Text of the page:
Here’s Why Eiger BioPharmaceuticals (NASDAQ:EIGR) Can Manage Debt Despite Losing Money

Legendary fund manager Li Lu (whom Charlie Munger once backed) once said, “The biggest risk in investing is not price volatility, but whether you will suffer a permanent loss of capital. So it may be obvious that you need to take debt into account when thinking about the risk of a given stock, because too much debt can sink a business. We can see that Eiger BioPharmaceuticals, Inc. (NASDAQ:EIGR) uses debt in its business. But the more important question is: what risk does this debt create?

When is debt a problem?

Debt and other liabilities become risky for a business when it cannot easily meet those obligations, either with free cash flow or by raising capital at an attractive price. If things go really bad, lenders can take over the business. However, a more common (but still costly) event is when a company has to issue stock at bargain prices, permanently diluting shareholders, just to shore up its balance sheet. That said, the most common situation is when a company manages its debt reasonably well – and to its own benefit. The first step when considering a company’s debt levels is to consider its cash and debt together.

What is Eiger BioPharmaceuticals’ net debt?

You can click on the graph below for historical numbers, but it shows that in June 2022, Eiger BioPharmaceuticals had debt of $38.9 million, an increase from $31.4 million, on a year. However, he has $141.8 million in cash to offset that, which translates to net cash of $102.9 million.

NasdaqGM: EIGR Debt to Equity History October 17, 2022

How healthy is Eiger BioPharmaceuticals’ balance sheet?

The latest balance sheet data shows that Eiger BioPharmaceuticals had liabilities of $21.8 million due within the year, and liabilities of $38.9 million due thereafter. In compensation for these obligations, it had cash of US$141.8 million as well as receivables valued at US$1.04 million and maturing within 12 months. He can therefore boast of having $82.1 million in cash more than total Passives.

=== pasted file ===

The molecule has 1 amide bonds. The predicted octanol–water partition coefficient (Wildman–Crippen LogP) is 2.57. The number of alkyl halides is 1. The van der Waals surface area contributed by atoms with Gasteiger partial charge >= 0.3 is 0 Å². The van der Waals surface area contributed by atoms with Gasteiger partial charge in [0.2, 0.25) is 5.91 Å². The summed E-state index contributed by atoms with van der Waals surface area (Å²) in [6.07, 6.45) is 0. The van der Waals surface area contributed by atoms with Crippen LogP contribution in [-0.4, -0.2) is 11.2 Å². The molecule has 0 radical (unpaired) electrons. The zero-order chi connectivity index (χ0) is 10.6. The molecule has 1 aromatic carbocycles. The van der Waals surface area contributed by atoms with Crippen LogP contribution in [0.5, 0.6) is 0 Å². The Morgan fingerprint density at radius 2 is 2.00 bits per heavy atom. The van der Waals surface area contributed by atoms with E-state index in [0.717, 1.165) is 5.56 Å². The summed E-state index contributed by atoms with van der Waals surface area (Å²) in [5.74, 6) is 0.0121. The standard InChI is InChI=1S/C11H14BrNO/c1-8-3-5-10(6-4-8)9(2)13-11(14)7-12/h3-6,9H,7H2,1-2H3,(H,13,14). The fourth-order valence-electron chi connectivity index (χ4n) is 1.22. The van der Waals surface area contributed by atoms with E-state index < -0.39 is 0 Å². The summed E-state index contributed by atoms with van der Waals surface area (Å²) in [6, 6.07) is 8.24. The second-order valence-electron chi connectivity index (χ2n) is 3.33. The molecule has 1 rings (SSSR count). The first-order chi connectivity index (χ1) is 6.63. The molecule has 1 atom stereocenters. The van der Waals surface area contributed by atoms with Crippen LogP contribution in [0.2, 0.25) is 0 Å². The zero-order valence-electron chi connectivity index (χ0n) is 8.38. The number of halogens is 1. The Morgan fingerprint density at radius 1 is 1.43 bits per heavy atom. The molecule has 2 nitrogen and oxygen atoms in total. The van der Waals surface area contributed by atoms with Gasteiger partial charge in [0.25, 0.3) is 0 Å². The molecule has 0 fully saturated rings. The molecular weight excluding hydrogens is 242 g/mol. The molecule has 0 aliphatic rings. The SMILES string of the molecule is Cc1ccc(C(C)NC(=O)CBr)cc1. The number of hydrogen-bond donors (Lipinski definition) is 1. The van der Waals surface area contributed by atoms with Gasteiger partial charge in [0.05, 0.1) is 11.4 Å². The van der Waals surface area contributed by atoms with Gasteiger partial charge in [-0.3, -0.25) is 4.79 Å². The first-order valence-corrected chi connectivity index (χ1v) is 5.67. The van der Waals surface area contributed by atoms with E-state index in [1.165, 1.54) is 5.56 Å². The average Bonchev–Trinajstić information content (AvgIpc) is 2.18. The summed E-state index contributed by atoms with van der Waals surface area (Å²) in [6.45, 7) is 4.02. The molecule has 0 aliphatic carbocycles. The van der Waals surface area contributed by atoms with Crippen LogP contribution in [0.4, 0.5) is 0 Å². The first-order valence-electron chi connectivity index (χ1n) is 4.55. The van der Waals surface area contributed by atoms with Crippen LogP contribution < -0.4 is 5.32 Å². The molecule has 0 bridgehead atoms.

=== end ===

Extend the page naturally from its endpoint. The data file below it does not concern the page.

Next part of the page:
This excess liquidity is an excellent indication that Eiger BioPharmaceuticals’ balance sheet is almost as strong as Fort Knox’s. Given this fact, we believe its balance sheet is as strong as an ox. Simply put, the fact that Eiger BioPharmaceuticals has more cash than debt is arguably a good indication that it can safely manage its debt. When analyzing debt levels, the balance sheet is the obvious starting point. But ultimately, the company’s future profitability will decide whether Eiger BioPharmaceuticals can strengthen its balance sheet over time. So if you are focused on the future, you can check out this free report showing analyst earnings forecast.

Last year, Eiger BioPharmaceuticals was not profitable in terms of EBIT, but managed to increase its turnover by 129%, to 13 million dollars. There is therefore no doubt that shareholders encourage growth

So how risky is Eiger BioPharmaceuticals?

By their very nature, companies that lose money are riskier than those with a long history of profitability. And the fact is that over the past twelve months, Eiger BioPharmaceuticals has been losing money in earnings before interest and taxes (EBIT). Indeed, during this period, it burned $76 million in cash and suffered a loss of $89 million. But at least it has $102.9 million on the balance sheet to spend on near-term growth. The good news for shareholders is that Eiger BioPharmaceuticals has skyrocketing revenue growth, so there is a very good chance that it can increase its free cash flow in the years to come. While unprofitable businesses can be risky, they can also grow strongly and quickly in those pre-profit years. When analyzing debt levels, the balance sheet is the obvious starting point. But at the end of the day, every business can contain risks that exist outside of the balance sheet. Know that Eiger BioPharmaceuticals shows 2 warning signs in our investment analysis you should know…

If you are interested in investing in companies that can generate profits without the burden of debt, then check out this free list of growing companies that have net cash on the balance sheet.

This Simply Wall St article is general in nature. We provide commentary based on historical data and analyst forecasts only using unbiased methodology and our articles are not intended to be financial advice. It is not a recommendation to buy or sell stocks and does not take into account your objectives or financial situation. Our goal is to bring you targeted long-term analysis based on fundamental data. Note that our analysis may not take into account the latest announcements from price-sensitive companies or qualitative materials. Simply Wall St has no position in the stocks mentioned.

The views and opinions expressed herein are the views and opinions of the author and do not necessarily reflect those of Nasdaq, Inc.

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